This war is?   When we hug him will

He feel our rage and confusion, or can

We mask it long enough to comfort him?

Are there enough folks out there who

No longer take it for granted that

Life as we Americans know it will

Go on like this forever?

Youngsters strut in warm sunshine,

Smiling between classes; hungry

For a life that their mothers’ created,

That their fathers’ fought for:


An American life, full of pace,

Full of struggle, catching just enough

From friendships to keep reality at bay.

We’ve said our peace, but can not

Shut up now.  The grand illusion

Is once again upon us: 2004 version.

Nothing changes willingly.  Here’s a tear

For those who died in one more American war.


*Institute of Government, UNC- Chapel Hill


Hargraves Blues

No obstacles in the physical realm can stop the

Flow of fix or ruin.  One bicyclist, content to move

In limited space, dodges traffic, kicks her stand

And heads in to read.  She gets paid to read, not many do.

No life is long enough to support all the relationships

We build:  kids to cats, Moms to cleaning, teacher-student,

Boss to worker.  One walker strides down Rosemary Street,

Pulls his hat over his ears, holds palms open, seeking change.

No gesture, however insignificant, goes unseen

In a town full of women.  Drivers bounce from one plan

To another, running reds.  Phone calls, calendar notes and

Breakfast fill seconds between lane changes, defying death.

No effort, regardless of intention, can sew a revolution

Without mass appeal.  Two men shrug, walking into shade.

Nothing for them to do but drink and smoke and go to sleep.

The truth is here to see but no one’s looking anymore.

No wind, even from Saskatchewan, can clean us now.

Some loudmouth stumbles in offering to teach, but

None will have it.  A rider, bussing there and back for free,

Takes comfort when a man stands to offer her a seat.

No sandwich, ever so scrumptious, lingers past initial taste.

Sun shines on a bouncing orb.  Four for four, he’s another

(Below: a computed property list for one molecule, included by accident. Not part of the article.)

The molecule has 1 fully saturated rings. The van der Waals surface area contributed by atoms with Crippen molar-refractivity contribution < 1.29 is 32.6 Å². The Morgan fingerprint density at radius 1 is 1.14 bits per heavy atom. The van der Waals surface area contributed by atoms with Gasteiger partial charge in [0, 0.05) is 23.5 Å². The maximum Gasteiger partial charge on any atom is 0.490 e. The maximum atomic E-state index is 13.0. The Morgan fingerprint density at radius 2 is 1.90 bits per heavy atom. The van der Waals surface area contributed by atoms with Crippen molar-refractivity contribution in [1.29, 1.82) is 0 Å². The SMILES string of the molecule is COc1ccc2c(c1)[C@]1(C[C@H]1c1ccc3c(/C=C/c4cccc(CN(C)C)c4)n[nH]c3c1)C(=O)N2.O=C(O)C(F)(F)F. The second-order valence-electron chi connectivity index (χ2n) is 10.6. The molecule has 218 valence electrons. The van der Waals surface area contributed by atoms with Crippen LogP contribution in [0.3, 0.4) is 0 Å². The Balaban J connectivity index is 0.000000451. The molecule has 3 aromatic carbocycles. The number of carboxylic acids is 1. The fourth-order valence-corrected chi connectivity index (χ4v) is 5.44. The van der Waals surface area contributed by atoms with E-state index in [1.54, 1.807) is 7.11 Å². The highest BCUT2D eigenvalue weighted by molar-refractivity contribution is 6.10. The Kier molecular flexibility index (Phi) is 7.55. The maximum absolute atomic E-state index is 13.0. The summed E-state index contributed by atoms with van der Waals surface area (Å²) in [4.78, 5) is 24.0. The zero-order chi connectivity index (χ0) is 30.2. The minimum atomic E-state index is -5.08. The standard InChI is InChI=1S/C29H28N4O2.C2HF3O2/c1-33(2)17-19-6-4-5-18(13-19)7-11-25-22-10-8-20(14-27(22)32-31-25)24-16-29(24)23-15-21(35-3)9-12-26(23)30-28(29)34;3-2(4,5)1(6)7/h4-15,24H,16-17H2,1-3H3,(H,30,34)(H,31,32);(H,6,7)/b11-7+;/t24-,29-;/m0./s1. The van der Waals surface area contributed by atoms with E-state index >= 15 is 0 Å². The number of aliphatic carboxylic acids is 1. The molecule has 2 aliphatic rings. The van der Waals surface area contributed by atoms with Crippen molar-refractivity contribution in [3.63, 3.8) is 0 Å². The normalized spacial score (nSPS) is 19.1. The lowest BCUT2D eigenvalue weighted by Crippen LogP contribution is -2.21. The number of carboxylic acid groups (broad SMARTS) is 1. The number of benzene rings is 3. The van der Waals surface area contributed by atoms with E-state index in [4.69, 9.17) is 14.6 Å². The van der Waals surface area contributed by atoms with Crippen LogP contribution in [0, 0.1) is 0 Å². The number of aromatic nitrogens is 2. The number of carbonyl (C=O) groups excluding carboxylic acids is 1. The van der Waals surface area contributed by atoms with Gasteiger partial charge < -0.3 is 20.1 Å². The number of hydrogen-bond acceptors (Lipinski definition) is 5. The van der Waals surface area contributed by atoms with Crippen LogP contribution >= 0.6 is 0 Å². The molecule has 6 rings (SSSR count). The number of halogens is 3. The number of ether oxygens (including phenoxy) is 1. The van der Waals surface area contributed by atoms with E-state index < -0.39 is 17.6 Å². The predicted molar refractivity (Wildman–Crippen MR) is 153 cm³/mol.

Wizard with his hands.  He does not get paid to shoot a ball.

His hand-to-eye skills have no value in this part of the world.


Jesus is a Liberal

Jesus Christ would not be proud

To see religion in this state.  (Virginia that is.)

TV evangelists preach a canon of intolerance.

Jesus never expected people to hate in his name.

Building amusement parks in homage to God

Makes as much sense as waging war for Christ.

A god who attracts such diverse attentions

Is not a nice god or even a holy god.

He must be the god of money, or,

The god of land acquisition, or, perhaps

Even the god of death.  Now that should

Set bells ringing in your bible-belt ears.

The god of death destroys life and love,

The god of death is worshipped in Lynchburg.


Armistice is only Words Away

Red and yellow leaves smash above remaining green

On brittle trees stressed by drought.

The fall crop grows together from fear.

War ruins the party here, starving refugees move out.

Warm sun parches grass to dust in Chapel Hill.

Light kills.  News disrupts gentle walks.

Two thousand one claims close lives, no way to hide

The reign death’s image starts with superficial talk.

Peaceful winds entice lovers bent on keeping war at bay.

Rice is blown to bits, extreme starvation, war means war.

The dissidents’ Gulag hut awaits activist Americans,

And “your flag decal won’t get you into heaven anymore.”  1

Three deer caught in lights that look like monster’s eyes.

Nature, fraught with tarmac, endures another “bombs away.”

Scream , young angst poets.  Wipe the cynical smirk off and scream!

One life to infect your neighborhood.  One chance only:  today.

1- John Prine, 1969.


Fayetteville Mall, September 5, 2002

In the shade across from the Wake County Courthouse

An entire row of folks wait.  They wait anticipating

The crown-stripped Miss North Carolina, and others.

“Mary,” who carries a baseball bat, handcuffs, and

Thirty bracelets, watches as the Capital’s finest walk

The worn out bricks of Fayetteville Street Mall.

The thick stench of racism pollutes beautiful fall air. 

Sympathetic eyes search for compassion as workers

Dismantle metal scaffolding, a job well done. Lily pads

Float, bald-headed briefcase toter huffs and puffs up nine

Stairs.  Sturdy capitalists go by:  easy targets.  Unaware.

A local high princess displays her hair seriously. Orange

Outfits mix with cell phones, coffee and power lunches. 

No rich people come out of the court losers, but many

Weeping wives head back to Person Street frustrated

By a system gone awry.  They too are easy targets.


Canary Row Hoe Ho

There’s a hippy girl in my class who wears Mao’s cap, dates

a long-haired boy and wrote a kick-ass environmental piece.

You’d like to poke through every long-leafed elephant-ear on

campus, stroking nature, this beautiful sub-plot, with hoe, adze,

al or clipper: chopping down in order to raise back up, involved